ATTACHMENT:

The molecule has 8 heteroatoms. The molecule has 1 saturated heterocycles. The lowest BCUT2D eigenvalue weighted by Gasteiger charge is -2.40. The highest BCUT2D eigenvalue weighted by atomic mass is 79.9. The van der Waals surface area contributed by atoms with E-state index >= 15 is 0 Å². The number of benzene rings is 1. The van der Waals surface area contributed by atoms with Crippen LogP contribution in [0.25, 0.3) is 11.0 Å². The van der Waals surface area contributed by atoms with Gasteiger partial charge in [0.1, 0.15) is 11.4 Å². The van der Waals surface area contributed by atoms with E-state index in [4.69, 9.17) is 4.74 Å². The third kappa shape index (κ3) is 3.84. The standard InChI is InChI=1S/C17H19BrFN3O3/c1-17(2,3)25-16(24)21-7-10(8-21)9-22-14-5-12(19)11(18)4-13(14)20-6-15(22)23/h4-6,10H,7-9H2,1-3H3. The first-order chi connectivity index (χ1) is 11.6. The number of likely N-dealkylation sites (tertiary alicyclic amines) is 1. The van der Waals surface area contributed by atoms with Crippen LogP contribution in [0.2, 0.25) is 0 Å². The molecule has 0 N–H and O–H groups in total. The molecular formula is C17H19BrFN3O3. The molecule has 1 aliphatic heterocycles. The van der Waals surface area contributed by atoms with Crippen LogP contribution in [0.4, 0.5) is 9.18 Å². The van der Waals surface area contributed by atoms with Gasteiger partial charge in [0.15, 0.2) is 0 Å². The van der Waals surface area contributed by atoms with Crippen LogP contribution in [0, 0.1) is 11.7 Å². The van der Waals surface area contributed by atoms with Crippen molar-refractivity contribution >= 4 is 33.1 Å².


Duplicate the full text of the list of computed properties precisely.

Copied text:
The molecule has 8 heteroatoms. The molecule has 1 saturated heterocycles. The lowest BCUT2D eigenvalue weighted by Gasteiger charge is -2.40. The highest BCUT2D eigenvalue weighted by atomic mass is 79.9. The van der Waals surface area contributed by atoms with E-state index >= 15 is 0 Å². The number of benzene rings is 1. The van der Waals surface area contributed by atoms with Crippen LogP contribution in [0.25, 0.3) is 11.0 Å². The van der Waals surface area contributed by atoms with Gasteiger partial charge in [0.1, 0.15) is 11.4 Å². The van der Waals surface area contributed by atoms with E-state index in [4.69, 9.17) is 4.74 Å². The third kappa shape index (κ3) is 3.84. The standard InChI is InChI=1S/C17H19BrFN3O3/c1-17(2,3)25-16(24)21-7-10(8-21)9-22-14-5-12(19)11(18)4-13(14)20-6-15(22)23/h4-6,10H,7-9H2,1-3H3. The first-order chi connectivity index (χ1) is 11.6. The number of likely N-dealkylation sites (tertiary alicyclic amines) is 1. The van der Waals surface area contributed by atoms with Crippen LogP contribution in [0.2, 0.25) is 0 Å². The molecule has 0 N–H and O–H groups in total. The molecular formula is C17H19BrFN3O3. The molecule has 1 aliphatic heterocycles. The van der Waals surface area contributed by atoms with Crippen LogP contribution in [0.4, 0.5) is 9.18 Å². The van der Waals surface area contributed by atoms with Gasteiger partial charge in [0.15, 0.2) is 0 Å². The van der Waals surface area contributed by atoms with Crippen LogP contribution in [0, 0.1) is 11.7 Å². The van der Waals surface area contributed by atoms with Crippen molar-refractivity contribution >= 4 is 33.1 Å².